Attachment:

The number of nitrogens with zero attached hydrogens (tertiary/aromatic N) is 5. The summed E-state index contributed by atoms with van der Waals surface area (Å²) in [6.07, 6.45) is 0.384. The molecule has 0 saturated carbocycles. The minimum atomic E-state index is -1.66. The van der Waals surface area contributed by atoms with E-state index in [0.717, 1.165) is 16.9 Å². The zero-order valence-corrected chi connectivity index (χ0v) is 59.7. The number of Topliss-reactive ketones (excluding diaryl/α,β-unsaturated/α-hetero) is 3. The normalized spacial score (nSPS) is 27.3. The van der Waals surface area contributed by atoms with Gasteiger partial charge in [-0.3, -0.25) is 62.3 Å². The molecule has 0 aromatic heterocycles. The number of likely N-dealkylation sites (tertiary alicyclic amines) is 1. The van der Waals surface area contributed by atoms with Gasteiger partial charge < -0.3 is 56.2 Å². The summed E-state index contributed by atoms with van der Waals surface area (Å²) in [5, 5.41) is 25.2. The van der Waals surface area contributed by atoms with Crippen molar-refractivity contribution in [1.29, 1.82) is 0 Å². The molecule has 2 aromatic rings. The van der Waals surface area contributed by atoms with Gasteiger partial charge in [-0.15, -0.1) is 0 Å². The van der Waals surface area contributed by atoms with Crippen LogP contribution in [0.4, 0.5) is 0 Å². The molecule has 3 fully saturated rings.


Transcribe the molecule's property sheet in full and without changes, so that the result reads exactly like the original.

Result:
The number of nitrogens with zero attached hydrogens (tertiary/aromatic N) is 5. The summed E-state index contributed by atoms with van der Waals surface area (Å²) in [6.07, 6.45) is 0.384. The molecule has 0 saturated carbocycles. The minimum atomic E-state index is -1.66. The van der Waals surface area contributed by atoms with E-state index in [0.717, 1.165) is 16.9 Å². The zero-order valence-corrected chi connectivity index (χ0v) is 59.7. The number of Topliss-reactive ketones (excluding diaryl/α,β-unsaturated/α-hetero) is 3. The normalized spacial score (nSPS) is 27.3. The van der Waals surface area contributed by atoms with Gasteiger partial charge in [-0.3, -0.25) is 62.3 Å². The molecule has 0 aromatic heterocycles. The number of likely N-dealkylation sites (tertiary alicyclic amines) is 1. The van der Waals surface area contributed by atoms with Gasteiger partial charge < -0.3 is 56.2 Å². The summed E-state index contributed by atoms with van der Waals surface area (Å²) in [5, 5.41) is 25.2. The van der Waals surface area contributed by atoms with Crippen molar-refractivity contribution in [1.29, 1.82) is 0 Å². The molecule has 2 aromatic rings. The van der Waals surface area contributed by atoms with Gasteiger partial charge in [-0.15, -0.1) is 0 Å². The van der Waals surface area contributed by atoms with Crippen LogP contribution in [0.4, 0.5) is 0 Å². The molecule has 3 fully saturated rings.